A study in California has found ‘crash alerts’ are posted on Google’s community-based traffic and navigation app Waze an average two minutes and 41 seconds sooner a corresponding 911 call.
The difference could “mean the difference between life and death” said researchers at the University of California who conducted the study, Crowdsourced Traffic Data as an Emerging Tool to Monitor Car Crashes, published today.
According to the study, done in collaboration with the California Highway Patrol and Google, it takes emergency medical service (EMS) units such as fire appliances and ambulances an average of seven to 14 minutes to arrive at the scene of a collision after a 911 call.
"Crowdsourced traffic data might help to cut that time by as much as 60 per cent," said one of the study’s authors Bharath Chakravarthy, from the UCI School of Medicine, Department of Emergency Medicine.
The research found that data drawn from the app were “highly correlated” with conventional reporting data such as 911 calls. Using the crowdsourced app data to scramble emergency services sooner could reduce mortality rates among crash victims and improving efficiency around emergency department operations, the researchers said.
"The potential is game-changing. Trauma surgeons could be notified earlier, diagnostic testing could be prioritized for crash victims, and blood and other life-saving equipment could be made available sooner," said Chakravarthy.
"These pre-hospital and hospital level resources, if activated sooner, could aid in increasing quality and rapidity of patient care and potentially reduce morbidity and mortality," he added.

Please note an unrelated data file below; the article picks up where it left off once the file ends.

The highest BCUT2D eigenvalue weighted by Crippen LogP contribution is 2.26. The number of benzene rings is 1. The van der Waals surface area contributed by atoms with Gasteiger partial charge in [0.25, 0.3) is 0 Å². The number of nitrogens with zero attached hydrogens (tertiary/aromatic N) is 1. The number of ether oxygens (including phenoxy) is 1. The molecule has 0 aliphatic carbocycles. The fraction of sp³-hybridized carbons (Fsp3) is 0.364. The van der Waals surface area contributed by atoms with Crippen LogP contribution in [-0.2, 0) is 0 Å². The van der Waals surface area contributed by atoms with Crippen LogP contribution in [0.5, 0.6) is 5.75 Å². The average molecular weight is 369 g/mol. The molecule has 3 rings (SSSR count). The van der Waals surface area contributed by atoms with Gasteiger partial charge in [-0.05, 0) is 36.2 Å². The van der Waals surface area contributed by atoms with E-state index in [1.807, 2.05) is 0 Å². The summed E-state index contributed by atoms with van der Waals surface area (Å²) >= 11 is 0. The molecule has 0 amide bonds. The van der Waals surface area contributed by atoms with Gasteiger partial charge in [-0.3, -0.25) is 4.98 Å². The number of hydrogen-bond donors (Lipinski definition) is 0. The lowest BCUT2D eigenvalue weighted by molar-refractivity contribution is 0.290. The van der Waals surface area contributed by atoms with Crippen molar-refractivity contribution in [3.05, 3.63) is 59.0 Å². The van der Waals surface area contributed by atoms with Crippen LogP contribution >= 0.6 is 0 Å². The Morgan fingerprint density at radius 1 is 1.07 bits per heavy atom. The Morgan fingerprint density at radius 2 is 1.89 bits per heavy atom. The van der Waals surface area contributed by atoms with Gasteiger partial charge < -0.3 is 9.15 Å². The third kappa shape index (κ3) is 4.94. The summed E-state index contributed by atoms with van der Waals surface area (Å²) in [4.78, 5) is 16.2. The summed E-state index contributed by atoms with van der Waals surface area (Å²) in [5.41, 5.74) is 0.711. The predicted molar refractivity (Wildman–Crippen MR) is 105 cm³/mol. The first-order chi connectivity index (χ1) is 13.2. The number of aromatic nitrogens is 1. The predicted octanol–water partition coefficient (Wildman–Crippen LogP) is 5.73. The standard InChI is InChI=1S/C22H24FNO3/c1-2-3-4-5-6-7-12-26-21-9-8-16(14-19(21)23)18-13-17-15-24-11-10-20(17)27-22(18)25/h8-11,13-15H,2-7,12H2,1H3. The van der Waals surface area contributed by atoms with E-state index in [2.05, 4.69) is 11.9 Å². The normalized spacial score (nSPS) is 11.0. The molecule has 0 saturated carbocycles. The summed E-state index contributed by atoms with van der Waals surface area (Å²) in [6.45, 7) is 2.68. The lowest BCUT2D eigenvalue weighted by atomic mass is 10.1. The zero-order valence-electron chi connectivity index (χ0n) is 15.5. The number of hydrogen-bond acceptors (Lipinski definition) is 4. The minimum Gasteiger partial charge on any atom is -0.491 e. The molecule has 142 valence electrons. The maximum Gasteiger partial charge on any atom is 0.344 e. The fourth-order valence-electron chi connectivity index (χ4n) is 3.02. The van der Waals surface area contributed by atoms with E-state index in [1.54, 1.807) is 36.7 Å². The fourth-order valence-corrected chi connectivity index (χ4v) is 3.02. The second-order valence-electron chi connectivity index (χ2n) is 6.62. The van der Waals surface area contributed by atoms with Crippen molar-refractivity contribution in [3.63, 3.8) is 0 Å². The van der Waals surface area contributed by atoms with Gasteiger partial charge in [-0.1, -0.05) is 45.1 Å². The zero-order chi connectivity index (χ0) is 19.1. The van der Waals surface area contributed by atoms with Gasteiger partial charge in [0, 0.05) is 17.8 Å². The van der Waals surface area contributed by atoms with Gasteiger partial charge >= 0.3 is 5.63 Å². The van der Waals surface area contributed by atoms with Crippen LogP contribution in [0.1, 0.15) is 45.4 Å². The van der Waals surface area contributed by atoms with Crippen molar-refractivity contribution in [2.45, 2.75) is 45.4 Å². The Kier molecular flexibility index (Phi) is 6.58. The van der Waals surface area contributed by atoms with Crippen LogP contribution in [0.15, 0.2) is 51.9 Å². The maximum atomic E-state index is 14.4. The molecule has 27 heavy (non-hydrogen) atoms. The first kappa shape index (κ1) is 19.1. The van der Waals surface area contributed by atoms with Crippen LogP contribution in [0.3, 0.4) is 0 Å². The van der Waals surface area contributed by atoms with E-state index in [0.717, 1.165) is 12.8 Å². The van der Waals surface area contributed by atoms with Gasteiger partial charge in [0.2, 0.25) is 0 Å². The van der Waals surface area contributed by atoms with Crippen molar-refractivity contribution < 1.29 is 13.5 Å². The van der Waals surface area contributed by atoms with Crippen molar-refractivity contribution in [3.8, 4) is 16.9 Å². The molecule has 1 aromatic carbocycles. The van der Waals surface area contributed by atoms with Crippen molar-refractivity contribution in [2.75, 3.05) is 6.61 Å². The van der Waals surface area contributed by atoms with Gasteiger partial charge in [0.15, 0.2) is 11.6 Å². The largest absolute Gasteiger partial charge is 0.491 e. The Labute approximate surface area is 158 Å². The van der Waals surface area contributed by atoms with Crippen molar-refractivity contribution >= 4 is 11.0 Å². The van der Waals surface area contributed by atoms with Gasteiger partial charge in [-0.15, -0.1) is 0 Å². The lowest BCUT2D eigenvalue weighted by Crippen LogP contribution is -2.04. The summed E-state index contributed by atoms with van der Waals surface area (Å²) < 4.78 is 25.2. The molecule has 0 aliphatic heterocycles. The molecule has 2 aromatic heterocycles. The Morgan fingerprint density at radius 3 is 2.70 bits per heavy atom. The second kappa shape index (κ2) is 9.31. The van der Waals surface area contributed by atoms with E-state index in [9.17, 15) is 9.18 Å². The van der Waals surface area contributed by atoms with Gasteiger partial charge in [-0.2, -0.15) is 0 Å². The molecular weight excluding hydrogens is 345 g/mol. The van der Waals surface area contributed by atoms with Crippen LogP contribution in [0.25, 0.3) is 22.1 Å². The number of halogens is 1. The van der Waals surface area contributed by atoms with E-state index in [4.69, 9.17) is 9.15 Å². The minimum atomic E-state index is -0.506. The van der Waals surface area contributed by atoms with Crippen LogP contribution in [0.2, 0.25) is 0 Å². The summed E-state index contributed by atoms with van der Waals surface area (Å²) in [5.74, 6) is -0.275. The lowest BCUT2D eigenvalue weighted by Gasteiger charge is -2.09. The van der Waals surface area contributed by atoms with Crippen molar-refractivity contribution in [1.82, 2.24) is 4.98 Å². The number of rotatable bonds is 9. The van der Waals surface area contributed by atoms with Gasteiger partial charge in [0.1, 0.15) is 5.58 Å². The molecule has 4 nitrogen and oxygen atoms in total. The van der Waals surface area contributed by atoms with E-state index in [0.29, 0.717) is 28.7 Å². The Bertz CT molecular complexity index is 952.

The study follows a number pilot projects with emergency services globally that have used Waze to reduce response times.
Users of Waze can report incidents as they drive, the apps geo-location feature meaning its precise location can be noted and nearby users alerted. Other drivers then click a thumbs up button when close-by to confirm the incident report, and give it a reliability score.
Last year two French, one Italian and an Austrian emergency service, integrated Waze user reports of crashes into their computer-aided dispatch systems. The app was chiefly used to more quickly locate the precise site of an incident when a caller called 112. Callers of motorway incidents often find it difficult to describe their exact location.
Another pilot with Israel’s national emergency authority, Magen David Adom, saw Waze data integrated into its live geographic information system (GIS).
MDA flagged Waze reported accidents and dispatched nearby ambulances. During a one month pilot, MDA dispatched ambulances to 300 car accidents reported through Waze; with the alerts arriving on average 15 per cent faster than other channels.